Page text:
D. It is written.
If you’ve seen Slumdog Millionaire, you will know.
Some things we see or experience or know can connect us with something bigger than ourselves, something awesome and powerful and terrifying and hopeless – true desperation, poverty, horror – and yet something so hopeful the hairs on the back of my neck rise and make me want to shout out loud in a slightly embarrassing way “you see, there is more!!”.
Something, dare I say, spiritual.
When I see a film like Slumdog or The Constant Gardener or The Interpreter or many others that deal with the harsh realities of life I find they connect me with my spirituality – as if we can ever be “disconnected” – far more profoundly than a church service or a beautiful mountain scene or those horrendously cheesy posters with a big dog a small cat and a cheerful bible text.
Spirituality can so easily become entwined with sentimentality that it becomes nothing more than something about positive feelings. About me, my life, my well-being. In popular speak it refers to that un-identifiable something or other, usually accompanied by a “warm feeling”. A spiritual experience usually means a personal, inward looking one.
But that is not a spirituality that sits well with Jesus. Sentimentality like that is too easy, too shallow; it cannot engage with true pain, with poverty, with torture, with utter hopelessness and desperation, with mediocrity or the plain dull; it cannot engage with the cross, the resurrection, with Jesus as Lord. It fears and resists being linked with a god who self-empties, who gives of himself and does not clutch his divinity or majesty but instead is willingly sent to be and to know and to love and to be loved by his human creations.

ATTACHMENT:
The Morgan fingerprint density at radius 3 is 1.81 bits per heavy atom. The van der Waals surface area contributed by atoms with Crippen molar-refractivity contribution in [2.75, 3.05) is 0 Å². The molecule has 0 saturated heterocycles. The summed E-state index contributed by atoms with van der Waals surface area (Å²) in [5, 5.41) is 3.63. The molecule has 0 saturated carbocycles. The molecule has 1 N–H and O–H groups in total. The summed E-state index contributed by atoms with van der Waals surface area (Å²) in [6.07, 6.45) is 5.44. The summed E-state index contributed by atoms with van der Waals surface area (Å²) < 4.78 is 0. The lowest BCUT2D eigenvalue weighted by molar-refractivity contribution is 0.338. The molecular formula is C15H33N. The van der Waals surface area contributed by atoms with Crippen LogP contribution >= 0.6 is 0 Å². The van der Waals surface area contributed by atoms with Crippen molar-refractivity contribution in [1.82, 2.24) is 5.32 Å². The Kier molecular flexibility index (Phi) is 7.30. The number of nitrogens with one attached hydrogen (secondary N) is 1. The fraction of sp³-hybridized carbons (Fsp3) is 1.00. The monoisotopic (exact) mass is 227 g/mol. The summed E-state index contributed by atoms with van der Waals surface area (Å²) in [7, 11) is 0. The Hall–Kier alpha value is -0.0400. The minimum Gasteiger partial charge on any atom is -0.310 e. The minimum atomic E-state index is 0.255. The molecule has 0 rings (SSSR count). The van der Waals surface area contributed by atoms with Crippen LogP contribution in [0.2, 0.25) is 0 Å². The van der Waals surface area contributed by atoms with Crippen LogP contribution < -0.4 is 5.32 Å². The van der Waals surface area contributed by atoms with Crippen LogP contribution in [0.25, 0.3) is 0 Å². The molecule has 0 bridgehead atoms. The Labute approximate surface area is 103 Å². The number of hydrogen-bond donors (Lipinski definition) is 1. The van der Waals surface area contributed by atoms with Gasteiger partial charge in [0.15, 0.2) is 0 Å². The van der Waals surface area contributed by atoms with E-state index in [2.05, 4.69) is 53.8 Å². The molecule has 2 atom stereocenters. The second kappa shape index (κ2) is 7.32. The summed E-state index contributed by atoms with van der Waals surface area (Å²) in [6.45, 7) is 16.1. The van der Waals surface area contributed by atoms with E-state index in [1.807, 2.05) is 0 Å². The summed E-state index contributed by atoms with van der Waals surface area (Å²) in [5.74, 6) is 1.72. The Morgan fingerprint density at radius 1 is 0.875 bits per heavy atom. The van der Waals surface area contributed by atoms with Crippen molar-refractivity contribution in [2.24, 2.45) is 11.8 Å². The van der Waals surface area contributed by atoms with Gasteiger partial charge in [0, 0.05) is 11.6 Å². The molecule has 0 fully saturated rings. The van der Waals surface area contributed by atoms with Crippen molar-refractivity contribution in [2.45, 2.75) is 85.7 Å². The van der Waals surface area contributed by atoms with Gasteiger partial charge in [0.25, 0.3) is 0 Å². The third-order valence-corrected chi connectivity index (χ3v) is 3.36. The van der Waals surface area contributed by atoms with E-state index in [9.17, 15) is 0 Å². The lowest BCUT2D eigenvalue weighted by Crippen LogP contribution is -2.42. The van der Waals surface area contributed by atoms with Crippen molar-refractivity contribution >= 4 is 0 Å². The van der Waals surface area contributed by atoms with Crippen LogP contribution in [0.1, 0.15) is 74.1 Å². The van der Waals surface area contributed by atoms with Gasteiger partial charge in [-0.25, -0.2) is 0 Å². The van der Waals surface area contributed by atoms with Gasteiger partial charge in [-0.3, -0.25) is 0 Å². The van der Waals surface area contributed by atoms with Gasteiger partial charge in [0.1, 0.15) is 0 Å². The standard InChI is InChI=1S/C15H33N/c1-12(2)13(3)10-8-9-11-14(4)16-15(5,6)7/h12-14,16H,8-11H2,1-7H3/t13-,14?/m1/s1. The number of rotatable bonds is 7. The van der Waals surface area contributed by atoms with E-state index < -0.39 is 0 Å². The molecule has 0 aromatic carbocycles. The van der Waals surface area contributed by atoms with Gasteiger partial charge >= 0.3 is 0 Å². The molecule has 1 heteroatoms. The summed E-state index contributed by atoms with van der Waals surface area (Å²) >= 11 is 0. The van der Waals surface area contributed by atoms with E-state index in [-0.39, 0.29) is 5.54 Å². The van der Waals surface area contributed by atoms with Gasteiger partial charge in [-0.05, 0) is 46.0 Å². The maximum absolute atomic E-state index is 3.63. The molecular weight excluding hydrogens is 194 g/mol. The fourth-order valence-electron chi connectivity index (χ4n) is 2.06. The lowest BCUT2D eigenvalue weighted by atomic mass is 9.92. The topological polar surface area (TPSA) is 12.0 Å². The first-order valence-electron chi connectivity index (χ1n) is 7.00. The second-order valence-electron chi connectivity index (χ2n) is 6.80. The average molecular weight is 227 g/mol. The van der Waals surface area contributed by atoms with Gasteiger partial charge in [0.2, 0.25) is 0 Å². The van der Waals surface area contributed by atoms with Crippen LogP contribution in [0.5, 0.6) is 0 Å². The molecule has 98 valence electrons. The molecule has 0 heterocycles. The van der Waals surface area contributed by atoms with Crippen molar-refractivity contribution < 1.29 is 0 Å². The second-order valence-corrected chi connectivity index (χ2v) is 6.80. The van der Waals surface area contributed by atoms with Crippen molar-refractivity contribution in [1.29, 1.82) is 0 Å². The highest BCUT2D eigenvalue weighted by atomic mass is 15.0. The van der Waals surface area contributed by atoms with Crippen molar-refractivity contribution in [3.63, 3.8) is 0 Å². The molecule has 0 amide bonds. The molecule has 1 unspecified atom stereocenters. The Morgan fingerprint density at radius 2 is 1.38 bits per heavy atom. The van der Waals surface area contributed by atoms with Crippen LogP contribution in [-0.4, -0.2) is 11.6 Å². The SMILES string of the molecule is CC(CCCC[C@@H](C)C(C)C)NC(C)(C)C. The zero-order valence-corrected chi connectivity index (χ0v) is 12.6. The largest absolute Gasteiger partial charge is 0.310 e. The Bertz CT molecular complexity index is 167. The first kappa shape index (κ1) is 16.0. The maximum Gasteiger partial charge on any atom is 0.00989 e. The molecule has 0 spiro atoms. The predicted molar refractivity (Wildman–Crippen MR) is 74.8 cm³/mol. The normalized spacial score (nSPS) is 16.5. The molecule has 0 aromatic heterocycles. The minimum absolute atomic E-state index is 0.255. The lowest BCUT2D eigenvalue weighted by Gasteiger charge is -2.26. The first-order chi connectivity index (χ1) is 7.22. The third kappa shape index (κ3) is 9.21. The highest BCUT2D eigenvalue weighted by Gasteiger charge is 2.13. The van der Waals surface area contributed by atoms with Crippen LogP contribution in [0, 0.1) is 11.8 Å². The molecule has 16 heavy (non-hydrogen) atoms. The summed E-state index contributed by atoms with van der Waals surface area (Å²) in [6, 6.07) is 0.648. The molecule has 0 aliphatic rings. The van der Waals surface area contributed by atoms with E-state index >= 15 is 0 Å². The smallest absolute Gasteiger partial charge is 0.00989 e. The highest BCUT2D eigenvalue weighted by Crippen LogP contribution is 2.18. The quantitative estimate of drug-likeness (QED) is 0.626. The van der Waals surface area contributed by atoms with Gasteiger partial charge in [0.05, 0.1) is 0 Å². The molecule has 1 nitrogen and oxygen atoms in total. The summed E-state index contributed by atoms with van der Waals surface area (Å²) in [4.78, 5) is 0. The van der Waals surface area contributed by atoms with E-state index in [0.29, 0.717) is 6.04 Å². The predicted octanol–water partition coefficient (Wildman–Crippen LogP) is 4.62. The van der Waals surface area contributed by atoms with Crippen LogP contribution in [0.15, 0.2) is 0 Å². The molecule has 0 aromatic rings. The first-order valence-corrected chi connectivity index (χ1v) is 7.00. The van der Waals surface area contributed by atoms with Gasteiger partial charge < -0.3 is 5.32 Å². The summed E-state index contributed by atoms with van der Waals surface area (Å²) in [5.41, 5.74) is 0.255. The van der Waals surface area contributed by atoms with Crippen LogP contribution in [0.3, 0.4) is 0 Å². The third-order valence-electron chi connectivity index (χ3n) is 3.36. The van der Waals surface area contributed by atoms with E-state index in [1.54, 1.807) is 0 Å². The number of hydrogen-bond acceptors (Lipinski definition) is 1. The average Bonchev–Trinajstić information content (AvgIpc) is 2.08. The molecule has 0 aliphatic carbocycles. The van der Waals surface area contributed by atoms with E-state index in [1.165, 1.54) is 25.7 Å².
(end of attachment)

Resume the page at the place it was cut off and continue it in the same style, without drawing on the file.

It is, of course, a start. We must feel and we must express sentiment. But that is not where it ends. There is a greater, deeper, more profound and beautiful and challenging and uncomfortable aspect to us that if we remain disconnected from it, we cannot be fully who we are created to be.
We are called not to have a sentimentality, but to have a sent mentality. It does not have “i” in the middle. So we must see films like Slumdog, or find some way to engage with real pain – which is far more than knowing it exists and feeling sorry for it – because it is to the middle of that pain that our spirituality is sent. To be part of the hope, the change, the light. That is the hope. Always the hope.
Our spirituality therefore must be robust. If it is weak it cannot stand among the slumdogs or the millionaires. And it must be centred on Jesus, not on the “I” of me. If it centres on me, then it has nothing to offer or give except me, and no-one to be sent except me, and that is not enough because only Jesus is. True spirituality must be about being sent to the mess, not sentimental about it.